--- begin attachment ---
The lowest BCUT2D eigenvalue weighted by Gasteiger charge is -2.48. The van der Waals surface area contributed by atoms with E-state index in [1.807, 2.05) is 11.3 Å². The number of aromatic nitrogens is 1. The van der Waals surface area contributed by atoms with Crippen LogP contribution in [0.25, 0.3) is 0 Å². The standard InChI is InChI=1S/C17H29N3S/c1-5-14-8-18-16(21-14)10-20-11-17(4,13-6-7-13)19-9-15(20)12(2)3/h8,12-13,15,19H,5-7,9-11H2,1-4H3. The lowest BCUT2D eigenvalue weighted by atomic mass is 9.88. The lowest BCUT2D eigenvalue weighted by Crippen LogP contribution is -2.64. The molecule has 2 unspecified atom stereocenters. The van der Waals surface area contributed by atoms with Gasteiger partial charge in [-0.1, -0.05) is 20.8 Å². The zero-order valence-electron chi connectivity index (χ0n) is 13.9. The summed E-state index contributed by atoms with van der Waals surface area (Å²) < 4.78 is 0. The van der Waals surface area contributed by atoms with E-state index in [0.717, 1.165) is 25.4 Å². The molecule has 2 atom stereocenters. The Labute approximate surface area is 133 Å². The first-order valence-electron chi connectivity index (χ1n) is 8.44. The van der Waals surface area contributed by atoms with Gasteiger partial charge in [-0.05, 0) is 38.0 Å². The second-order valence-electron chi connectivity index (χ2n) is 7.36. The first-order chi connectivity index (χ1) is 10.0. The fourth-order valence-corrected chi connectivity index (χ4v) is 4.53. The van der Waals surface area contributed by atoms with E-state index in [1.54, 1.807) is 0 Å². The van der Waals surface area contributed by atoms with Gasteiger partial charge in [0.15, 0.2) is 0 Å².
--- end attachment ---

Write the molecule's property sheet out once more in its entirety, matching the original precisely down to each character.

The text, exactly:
The lowest BCUT2D eigenvalue weighted by Gasteiger charge is -2.48. The van der Waals surface area contributed by atoms with E-state index in [1.807, 2.05) is 11.3 Å². The number of aromatic nitrogens is 1. The van der Waals surface area contributed by atoms with Crippen LogP contribution in [0.25, 0.3) is 0 Å². The standard InChI is InChI=1S/C17H29N3S/c1-5-14-8-18-16(21-14)10-20-11-17(4,13-6-7-13)19-9-15(20)12(2)3/h8,12-13,15,19H,5-7,9-11H2,1-4H3. The lowest BCUT2D eigenvalue weighted by atomic mass is 9.88. The lowest BCUT2D eigenvalue weighted by Crippen LogP contribution is -2.64. The molecule has 2 unspecified atom stereocenters. The van der Waals surface area contributed by atoms with Gasteiger partial charge in [-0.1, -0.05) is 20.8 Å². The zero-order valence-electron chi connectivity index (χ0n) is 13.9. The summed E-state index contributed by atoms with van der Waals surface area (Å²) < 4.78 is 0. The van der Waals surface area contributed by atoms with E-state index in [0.717, 1.165) is 25.4 Å². The molecule has 2 atom stereocenters. The Labute approximate surface area is 133 Å². The first-order valence-electron chi connectivity index (χ1n) is 8.44. The van der Waals surface area contributed by atoms with Gasteiger partial charge in [-0.05, 0) is 38.0 Å². The second-order valence-electron chi connectivity index (χ2n) is 7.36. The first-order chi connectivity index (χ1) is 10.0. The fourth-order valence-corrected chi connectivity index (χ4v) is 4.53. The van der Waals surface area contributed by atoms with E-state index in [1.54, 1.807) is 0 Å². The van der Waals surface area contributed by atoms with Gasteiger partial charge in [0.15, 0.2) is 0 Å².